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theatre

The Father and the Assassin – National Theatre Olivier

Nadeem Islam and Shubham Saraf in The Father and the Assassin

Generally speaking, for a theatre equipped with such a muscular infrastructure (physical, in the stage revolves and fly floors, and creative, as Britain’s national theatre), the Olivier has a lower hit rate than one might expect for new plays. The sheer size of the auditorium is a potential struggle; most stories, through little fault of their own, would simply not be big enough to fill the space. Yet here Anupama Chandrasekhar has found the alchemical mixture required, delivering a sharp script which is matched by Indhu Rubasingham’s brilliant production and Shubham Saraf’s bravura lead performance, to create the best new play I have seen in this space.

Chandrasekhar utilises the arena-like quality of the Olivier from the off, with Saraf’s opening monologue jokingly engaging the audience (to the point of exchanging brief, gig-like chat with some stalls-dwellers) and recruiting our complicity. He accosts us: ‘What are you staring at? Have you never seen a murderer up close before?’ Saraf plays Nathuram Godse, a man about whom ‘not much is known’ (by Chandrasekhar’s account in her ‘Note on the Play’), his nervy demeanour offset by a sometimes swaggeringly narcissistic confidence. His claim to notoriety is that, in 1948, he killed Mahatma Gandhi. The Father and the Assassin follows these two characters – Gandhi, popularly known as the father of the nation, and Godse, his killer – weaving their lives together into a complex exploration of radicalisation, colonial occupation, and the ethics of violence.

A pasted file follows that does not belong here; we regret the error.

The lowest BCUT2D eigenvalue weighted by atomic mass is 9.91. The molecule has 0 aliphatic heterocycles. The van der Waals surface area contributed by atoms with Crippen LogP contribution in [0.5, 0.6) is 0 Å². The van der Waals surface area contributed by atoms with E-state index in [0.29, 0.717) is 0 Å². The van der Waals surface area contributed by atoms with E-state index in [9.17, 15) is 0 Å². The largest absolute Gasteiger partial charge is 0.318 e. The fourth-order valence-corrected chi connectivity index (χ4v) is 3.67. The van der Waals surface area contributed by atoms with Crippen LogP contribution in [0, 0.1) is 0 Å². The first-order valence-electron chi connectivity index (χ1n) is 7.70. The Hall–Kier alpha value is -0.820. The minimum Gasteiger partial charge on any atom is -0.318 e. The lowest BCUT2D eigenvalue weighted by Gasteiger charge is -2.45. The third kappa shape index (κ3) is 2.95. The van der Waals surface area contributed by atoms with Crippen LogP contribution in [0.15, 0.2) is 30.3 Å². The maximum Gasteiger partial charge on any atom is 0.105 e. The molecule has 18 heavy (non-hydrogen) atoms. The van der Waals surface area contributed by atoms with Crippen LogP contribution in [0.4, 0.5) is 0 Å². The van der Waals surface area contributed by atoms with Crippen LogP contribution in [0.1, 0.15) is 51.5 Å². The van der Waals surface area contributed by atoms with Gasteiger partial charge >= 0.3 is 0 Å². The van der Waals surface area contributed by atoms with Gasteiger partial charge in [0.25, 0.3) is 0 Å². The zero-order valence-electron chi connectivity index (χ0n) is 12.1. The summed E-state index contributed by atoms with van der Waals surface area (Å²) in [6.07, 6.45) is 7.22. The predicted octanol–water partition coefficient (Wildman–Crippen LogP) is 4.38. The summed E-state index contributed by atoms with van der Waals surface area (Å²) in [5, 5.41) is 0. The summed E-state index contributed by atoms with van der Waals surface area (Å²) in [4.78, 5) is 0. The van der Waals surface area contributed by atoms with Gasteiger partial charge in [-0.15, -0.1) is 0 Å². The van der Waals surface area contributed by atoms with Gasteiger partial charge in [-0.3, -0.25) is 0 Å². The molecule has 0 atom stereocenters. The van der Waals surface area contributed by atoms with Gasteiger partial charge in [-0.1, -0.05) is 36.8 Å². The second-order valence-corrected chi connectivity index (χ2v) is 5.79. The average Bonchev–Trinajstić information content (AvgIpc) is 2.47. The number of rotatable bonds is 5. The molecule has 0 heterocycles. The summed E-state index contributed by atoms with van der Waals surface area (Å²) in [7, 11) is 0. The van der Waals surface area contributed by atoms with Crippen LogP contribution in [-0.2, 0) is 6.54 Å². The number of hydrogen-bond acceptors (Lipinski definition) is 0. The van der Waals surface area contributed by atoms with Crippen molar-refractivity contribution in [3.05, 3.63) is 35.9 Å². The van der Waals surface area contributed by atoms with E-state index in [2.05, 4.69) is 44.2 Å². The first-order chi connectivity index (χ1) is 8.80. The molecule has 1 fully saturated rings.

Saraf carries these weighty themes with a compelling lightness, and the show is so delightful largely because it leans so heavily into comedy, as well as containing moments of sheer weirdness. From the start, Godse mocks ‘that fawning Attenborough film’ with Ben Kingsley – promising to show a stranger and dubiously more accurate version of Gandhi’s life and death, alongside his own. Godse appears to be narrating from some sort of afterlife, where – at the end – he bumps into Gandhi again. He will never be free of the man that once enthralled him, then disappointed him. Meanwhile, Gandhi was barely aware of Godse’s existence.

Ayesha Dharker in The Father and the Assassin

The play is very interested in the way in which history is inscribed. Godse’s implicit justification for holding our attention and being the subject of a play at all is that he is ‘etched in India’s history’. Yet Godse speaks to his discomfort with the moniker ‘assassin’ – ‘a word that gives the killer a high status because of the one he killed’. Godse prefers ‘murderer’, imagining himself to have gained such a status on merit. The obvious rejoinder is that, of course, his historical importance is bound up in this singular act of murder. The imprint left upon history is, for the most part, not quite so indelible though as the imagery of etching suggests. Indeed, the play stages an attempt – ostensibly by Godse himself – to rehabilitate his actions and reputation, rewriting a history that sees him only as the evil killer of Gandhi, rather than a coherent political thinker. Chandrasekhar cleverly leads us up this fraught garden path, before giving us a firm reminder of who has taken us by the hand.